Euro loses more ground in Asia on Greece turmoil

A pedestrian is reflected in an electronic board showing exchange rates between the Japanese yen and the US dollar, the euro, and other currencies outside a brokerage in Tokyo on Nov 4, 2014. -- PHOTO: REUTERS 
A pedestrian is reflected in an electronic board showing exchange rates between the Japanese yen and the US dollar, the euro, and other currencies outside a brokerage in Tokyo on Nov 4, 2014. -- PHOTO: REUTERS 

TOKYO (AFP) - The euro struggled in Asia on Tuesday after falling to a more than two-year low against the US dollar as a brewing Greek political crisis has fuelled fears for the wider eurozone.

In Tokyo, the euro had slipped to US$1.2133, its lowest since July 2012, from US$1.2153 in New York, while it also fell to 146.20 yen from 146.65 yen.

The dollar also weakened to 120.48 yen from 120.66 yen.

Greek Prime Minister Antonis Samaras on Monday called for a snap poll next month that could bring the anti-austerity Syriza party to power after parliament failed for a third time to elect a president, leaving the government in turmoil.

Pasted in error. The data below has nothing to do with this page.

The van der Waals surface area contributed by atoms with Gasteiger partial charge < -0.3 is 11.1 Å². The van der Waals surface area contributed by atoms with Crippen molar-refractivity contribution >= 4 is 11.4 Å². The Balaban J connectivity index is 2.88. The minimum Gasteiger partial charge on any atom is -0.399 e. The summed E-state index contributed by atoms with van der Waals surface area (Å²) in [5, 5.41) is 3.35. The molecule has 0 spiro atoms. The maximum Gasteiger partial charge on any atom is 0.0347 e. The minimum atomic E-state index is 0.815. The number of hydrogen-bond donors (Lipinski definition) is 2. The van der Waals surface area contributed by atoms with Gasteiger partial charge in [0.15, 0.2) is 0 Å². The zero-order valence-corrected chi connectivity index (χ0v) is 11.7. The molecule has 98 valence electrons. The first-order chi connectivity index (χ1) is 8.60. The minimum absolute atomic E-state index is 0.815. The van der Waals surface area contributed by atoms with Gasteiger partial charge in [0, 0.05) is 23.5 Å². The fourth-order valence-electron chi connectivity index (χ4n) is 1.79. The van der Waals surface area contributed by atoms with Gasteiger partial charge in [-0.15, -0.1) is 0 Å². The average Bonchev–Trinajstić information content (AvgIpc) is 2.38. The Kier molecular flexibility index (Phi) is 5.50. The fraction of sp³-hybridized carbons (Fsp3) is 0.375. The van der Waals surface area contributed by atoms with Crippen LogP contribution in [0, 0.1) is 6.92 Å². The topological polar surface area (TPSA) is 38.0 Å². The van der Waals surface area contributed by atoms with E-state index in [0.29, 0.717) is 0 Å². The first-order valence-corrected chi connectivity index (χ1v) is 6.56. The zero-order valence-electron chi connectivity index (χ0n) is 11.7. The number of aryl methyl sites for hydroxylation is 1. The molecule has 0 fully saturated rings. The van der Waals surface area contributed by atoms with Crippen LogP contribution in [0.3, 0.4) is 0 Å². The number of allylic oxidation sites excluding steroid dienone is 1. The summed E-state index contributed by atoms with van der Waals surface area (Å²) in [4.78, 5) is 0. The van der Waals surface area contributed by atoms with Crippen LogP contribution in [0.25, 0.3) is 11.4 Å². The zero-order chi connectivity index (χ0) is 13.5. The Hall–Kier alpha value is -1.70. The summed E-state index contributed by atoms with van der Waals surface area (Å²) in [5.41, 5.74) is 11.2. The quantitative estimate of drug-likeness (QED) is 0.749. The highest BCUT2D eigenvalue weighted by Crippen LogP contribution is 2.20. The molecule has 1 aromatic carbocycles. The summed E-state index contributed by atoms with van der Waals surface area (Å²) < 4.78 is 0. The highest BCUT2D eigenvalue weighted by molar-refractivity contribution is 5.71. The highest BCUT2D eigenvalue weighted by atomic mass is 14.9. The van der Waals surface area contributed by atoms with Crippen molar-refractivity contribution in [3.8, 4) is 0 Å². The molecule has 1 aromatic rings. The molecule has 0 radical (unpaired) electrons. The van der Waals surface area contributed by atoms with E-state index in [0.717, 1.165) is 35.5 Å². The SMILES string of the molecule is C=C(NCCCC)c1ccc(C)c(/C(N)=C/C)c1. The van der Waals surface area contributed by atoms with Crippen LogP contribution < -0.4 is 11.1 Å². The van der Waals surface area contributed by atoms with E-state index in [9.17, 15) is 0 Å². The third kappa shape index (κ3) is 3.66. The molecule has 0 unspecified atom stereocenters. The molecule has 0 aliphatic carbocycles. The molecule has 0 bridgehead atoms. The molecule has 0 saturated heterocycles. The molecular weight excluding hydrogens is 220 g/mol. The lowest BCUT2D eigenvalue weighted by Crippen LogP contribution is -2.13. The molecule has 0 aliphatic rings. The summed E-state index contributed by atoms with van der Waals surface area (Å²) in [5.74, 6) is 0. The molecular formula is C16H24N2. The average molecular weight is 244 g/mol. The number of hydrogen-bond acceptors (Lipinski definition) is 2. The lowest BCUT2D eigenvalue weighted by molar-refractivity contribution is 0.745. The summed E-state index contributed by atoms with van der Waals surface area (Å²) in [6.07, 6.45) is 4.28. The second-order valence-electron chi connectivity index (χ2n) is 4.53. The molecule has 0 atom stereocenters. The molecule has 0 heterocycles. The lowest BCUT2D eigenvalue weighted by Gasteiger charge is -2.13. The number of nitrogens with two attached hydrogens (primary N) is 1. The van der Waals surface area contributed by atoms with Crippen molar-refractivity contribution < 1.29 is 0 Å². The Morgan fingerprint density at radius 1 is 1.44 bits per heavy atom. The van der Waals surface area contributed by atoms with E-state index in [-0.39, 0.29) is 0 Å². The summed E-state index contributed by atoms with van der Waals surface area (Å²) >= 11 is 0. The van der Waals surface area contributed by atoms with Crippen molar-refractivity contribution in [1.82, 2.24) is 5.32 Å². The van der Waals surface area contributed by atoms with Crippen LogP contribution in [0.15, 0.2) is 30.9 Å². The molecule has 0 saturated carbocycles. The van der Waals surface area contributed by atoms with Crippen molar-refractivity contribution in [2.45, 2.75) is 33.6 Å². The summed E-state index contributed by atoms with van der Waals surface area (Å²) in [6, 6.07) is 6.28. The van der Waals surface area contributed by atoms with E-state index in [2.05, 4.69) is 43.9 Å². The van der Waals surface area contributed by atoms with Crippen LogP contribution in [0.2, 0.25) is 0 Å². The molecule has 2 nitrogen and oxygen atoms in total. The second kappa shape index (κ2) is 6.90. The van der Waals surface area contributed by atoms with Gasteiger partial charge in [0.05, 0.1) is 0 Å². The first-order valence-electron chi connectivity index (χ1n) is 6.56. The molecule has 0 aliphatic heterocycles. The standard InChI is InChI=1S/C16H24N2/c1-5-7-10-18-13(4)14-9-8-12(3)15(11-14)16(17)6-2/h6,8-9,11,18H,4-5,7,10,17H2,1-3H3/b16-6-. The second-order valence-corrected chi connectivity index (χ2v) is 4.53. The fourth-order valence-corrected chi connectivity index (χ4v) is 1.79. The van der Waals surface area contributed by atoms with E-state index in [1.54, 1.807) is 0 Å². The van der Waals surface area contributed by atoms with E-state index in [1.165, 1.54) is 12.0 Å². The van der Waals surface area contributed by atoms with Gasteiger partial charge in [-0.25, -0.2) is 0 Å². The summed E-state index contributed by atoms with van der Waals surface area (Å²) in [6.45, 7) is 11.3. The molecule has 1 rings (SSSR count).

The election expected on January 25 is likely to further rattle global financial markets after Greece's dire finances rattled the eurozone between 2010 and 2012.

The moves sparked concerns that the far-left Syriza could win and roll back tough austerity measures required under the country's IMF-EU bailout, dealing another possible blow to an already weak eurozone economy.

"This is the worst-case scenario," Jan Techau, director of the Carnegie Europe think-tank based in Brussels, told AFP. "The uncertainty is a stark reminder the crisis is not over."

Syriza, which declined to vote in the presidential ballot in order to force snap legislative polls, wants to raise salaries and pensions, halt layoffs and freeze the privatisation of state assets - key elements of reforms demanded by Greece's international creditors.

"We predict a victory by Syriza, but it would be also difficult for the party to get a majority," Barclays currency analyst Shinichiro Kadota said in a note.

"Uncertainties over European politics will likely continue in 2015 as polls in Spain and Portugal are scheduled," he added.

Traders were also watching a series of economic data due this week.

Among them are a set of US indicators including the US Chicago manufacturing purchasing managers' index (PMI) on Wednesday, as well as Chinese and eurozone manufacturing figures.